Small businesses occupy an iconic place in the public policy debate and benefit from a broad range of tax and spending subsidies. But the economic issues surrounding small businesses and innovation are complex and nuanced, and not well understood. We are learning, however, that if Congress wants to encourage risk-taking, it may be better off focusing on new firms, not small ones.
In an effort to better understand the nature of small businesses and the government subsidies that support them, my Brookings colleague Sam Brown and I have reviewed decades of research in a new paper for the Kauffman Foundation. What we’ve found suggests Congress should tread very carefully as it thinks about how the tax code drives decisions by entrepreneurs to start and expand companies.
Being small, in and of itself, does not confer a special advantage to businesses in job creation or innovation. Rather it is young firms, which by definition start as small businesses, that serve these critical roles. Policies that aim to stimulate young and innovative firms may be very different than those that subsidize small businesses.
Sometimes, the very tax policies and other public programs that are aimed at helping small businesses may discourage their growth. For instance, when pro-small business subsidies or policies are phased out as firm size expands, they may unintentionally discourage businesses from expanding because expansion will lead to loss of those subsidies.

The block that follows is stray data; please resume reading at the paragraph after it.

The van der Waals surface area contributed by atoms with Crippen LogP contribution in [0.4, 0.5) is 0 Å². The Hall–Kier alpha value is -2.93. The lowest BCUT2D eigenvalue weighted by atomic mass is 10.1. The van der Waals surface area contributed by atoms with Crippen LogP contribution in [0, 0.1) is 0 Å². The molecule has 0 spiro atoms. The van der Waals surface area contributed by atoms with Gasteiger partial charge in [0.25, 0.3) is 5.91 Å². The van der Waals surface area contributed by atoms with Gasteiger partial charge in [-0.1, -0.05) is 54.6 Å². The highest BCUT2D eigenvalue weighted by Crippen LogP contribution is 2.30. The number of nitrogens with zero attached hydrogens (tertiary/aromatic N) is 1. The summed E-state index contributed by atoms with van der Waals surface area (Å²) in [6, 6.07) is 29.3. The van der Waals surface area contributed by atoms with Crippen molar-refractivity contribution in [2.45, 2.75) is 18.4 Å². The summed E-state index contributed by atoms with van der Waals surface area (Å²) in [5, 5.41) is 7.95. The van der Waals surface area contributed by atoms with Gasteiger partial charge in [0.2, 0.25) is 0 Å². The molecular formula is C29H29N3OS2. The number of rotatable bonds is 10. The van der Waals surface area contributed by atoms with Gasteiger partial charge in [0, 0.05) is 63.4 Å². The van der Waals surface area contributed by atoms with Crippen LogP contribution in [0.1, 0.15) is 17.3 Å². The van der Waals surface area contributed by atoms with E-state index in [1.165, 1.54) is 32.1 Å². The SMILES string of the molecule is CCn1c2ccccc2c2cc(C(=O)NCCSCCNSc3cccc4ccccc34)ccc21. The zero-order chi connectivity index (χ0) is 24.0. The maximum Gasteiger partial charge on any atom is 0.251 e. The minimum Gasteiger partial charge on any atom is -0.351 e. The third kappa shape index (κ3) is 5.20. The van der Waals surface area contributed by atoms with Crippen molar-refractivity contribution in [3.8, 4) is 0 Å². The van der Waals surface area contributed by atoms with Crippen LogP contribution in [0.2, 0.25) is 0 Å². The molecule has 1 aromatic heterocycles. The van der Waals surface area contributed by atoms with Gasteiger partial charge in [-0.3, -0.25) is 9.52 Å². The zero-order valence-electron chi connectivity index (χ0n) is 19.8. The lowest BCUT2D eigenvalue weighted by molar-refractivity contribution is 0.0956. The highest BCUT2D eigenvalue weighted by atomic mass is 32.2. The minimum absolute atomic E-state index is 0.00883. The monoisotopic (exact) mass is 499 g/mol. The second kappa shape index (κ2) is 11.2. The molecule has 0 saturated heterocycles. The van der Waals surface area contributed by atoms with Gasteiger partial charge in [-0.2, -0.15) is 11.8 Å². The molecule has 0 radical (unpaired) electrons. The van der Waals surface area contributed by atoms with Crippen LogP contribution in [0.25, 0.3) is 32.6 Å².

The tax treatment of small business, innovation and entrepreneurship will continue to be a front-line issue in tax reform. For instance, House Ways & Means Committee Chairman Dave Camp (R-MI) has proposed a package of potential changes in the way small business and other firms whose owners report their business income on their 1040s are taxed.
These reforms deserve a careful review. But Sam and I found that there is often a vast gap between the rhetoric that surrounds the tax treatment of small business and the reality.